“Your first reaction is that we won’t be able to guard or rebound, but heck, we can’t rebound anyways,” Brey said. “Why don’t we just play small and have some more firepower on the floor. So we got that group some more reps Friday and darn if we didn’t need them today. The smaller lineup really spreads the floor and we were getting cleaner looks because we were getting drives from Grant and Jackson and kicking out to guys for really clean looks.”
Vasturia said the Irish focus is an important asset.
“Obviously, focus is huge,” Vasturia said. “You have to stay locked in the whole 40 minutes. If you miss a couple, you still have to step up and take shots because your teammates are counting on you. You have to have a short memory. It’s a long game.”
Notre Dame’s ability to maintain its poise despite the deficit gave the Irish an edge against Miami.
“I think it says a lot about the maturity and the toughness of this team,” Connaughton said of the comeback. “We have been trying to preach maturity and toughness all year and build our team off that, really focusing ourselves from the defensive end up, and I think we did that very well.
“We did not get discouraged when we were down, we actually got mad – mad in a good way, in a way where we could call each other out and say, `Look, in order to get back in this we need to do this thing together as one, all five of us and all 13 of us as a whole.’ Once we were able to do that we started a trend and allowed ourselves to get the ball rolling in the other direction, which was tough to stop.”
According to Connaughton, the Irish never wavered in their belief in each other.
“Focus is huge, and it doesn’t just come from yourself,” Connaughton said. “It comes from your teammates, too. Each guy on this team picks each other up. When you miss a shot, everybody is telling you, ‘Keep shooting. Do not stop shooting the ball. You’ve made countless numbers of these in practice, shooting by yourself, in games … ‘ It’s the focus and confidence that each member of the team gives each other in order to make comebacks like this and really flip that switch to start making shots when they’re open.”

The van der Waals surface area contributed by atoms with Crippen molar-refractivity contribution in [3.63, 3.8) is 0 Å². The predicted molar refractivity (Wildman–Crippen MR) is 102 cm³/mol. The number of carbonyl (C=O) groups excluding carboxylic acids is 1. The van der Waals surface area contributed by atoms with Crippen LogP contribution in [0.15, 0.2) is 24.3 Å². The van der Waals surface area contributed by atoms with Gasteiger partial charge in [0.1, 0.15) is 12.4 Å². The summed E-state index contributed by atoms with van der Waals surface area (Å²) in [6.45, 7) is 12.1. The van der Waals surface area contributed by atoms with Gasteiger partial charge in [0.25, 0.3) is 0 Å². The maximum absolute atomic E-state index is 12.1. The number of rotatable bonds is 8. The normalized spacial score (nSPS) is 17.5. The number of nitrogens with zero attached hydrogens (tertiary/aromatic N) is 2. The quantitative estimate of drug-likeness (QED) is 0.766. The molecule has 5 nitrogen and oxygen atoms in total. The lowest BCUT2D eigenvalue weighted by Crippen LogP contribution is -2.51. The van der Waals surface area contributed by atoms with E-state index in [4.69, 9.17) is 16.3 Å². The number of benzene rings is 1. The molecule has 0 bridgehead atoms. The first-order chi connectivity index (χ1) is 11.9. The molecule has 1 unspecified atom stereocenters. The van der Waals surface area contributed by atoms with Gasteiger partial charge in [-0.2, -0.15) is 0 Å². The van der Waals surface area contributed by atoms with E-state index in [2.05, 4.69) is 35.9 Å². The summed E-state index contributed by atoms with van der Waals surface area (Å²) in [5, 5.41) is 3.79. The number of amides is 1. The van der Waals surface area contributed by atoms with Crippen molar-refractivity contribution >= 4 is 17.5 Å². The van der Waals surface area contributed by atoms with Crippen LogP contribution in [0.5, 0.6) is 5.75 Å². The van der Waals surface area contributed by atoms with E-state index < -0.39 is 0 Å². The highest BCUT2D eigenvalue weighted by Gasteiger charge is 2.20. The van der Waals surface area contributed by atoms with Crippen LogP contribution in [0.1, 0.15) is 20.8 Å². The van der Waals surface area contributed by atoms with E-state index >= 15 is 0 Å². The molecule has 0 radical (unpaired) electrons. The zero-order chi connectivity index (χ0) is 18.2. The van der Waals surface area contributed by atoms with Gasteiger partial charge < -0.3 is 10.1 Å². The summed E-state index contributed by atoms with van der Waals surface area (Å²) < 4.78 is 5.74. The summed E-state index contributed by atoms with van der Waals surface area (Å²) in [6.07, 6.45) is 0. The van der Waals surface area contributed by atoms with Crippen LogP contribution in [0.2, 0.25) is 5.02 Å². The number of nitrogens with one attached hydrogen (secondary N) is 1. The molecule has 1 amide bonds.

Notre Dame’s focus also carried over to the defensive side. Miami star Angel Rodriguez, who scored 24 points in the upset of Duke, scored four points against the Irish. The Hurricanes’ guard entered the game leading all scorers in ACC contests with 22.0 points a game. Against Notre Dame, Rodriguez was one of 10 shooting.
“I thought Demetrius Jackson took that as a big-time challenge,” Brey said. “Rodriguez has given a lot of people the blues. He never got going, and I give Demetrius a lot of credit for that. We switched a lot of stuff with that smaller lineup. A lot of different guys guarded him. Steve (Vasturia) had him at one time. V.J. (Beachem) had him at one time. Pat (Connaughton) had him at one time. We just wanted to take away the three-point shot and make him get into the lane and be more of a play-maker, because he lights you up with threes. That’s what he did to Duke. That’s what he did to Florida.”
For Connaughton, the Irish toughness displayed Saturday can be a formula for success in March.
“It was the confidence we had in ourselves and in each other,” Connaughton said of the second-half surge. “We don’t ever have a letdown in excitement, and we don’t have personalities or egos get to us. The biggest thing is the five guys on the floor had each others’ backs.”
That togetherness and focus enabled the Irish to push forward to their best start since the 1978-79 season. It’s a togetherness and focus that may enable the Irish to reach greater heights.
— By Curt Rallo/special correspondent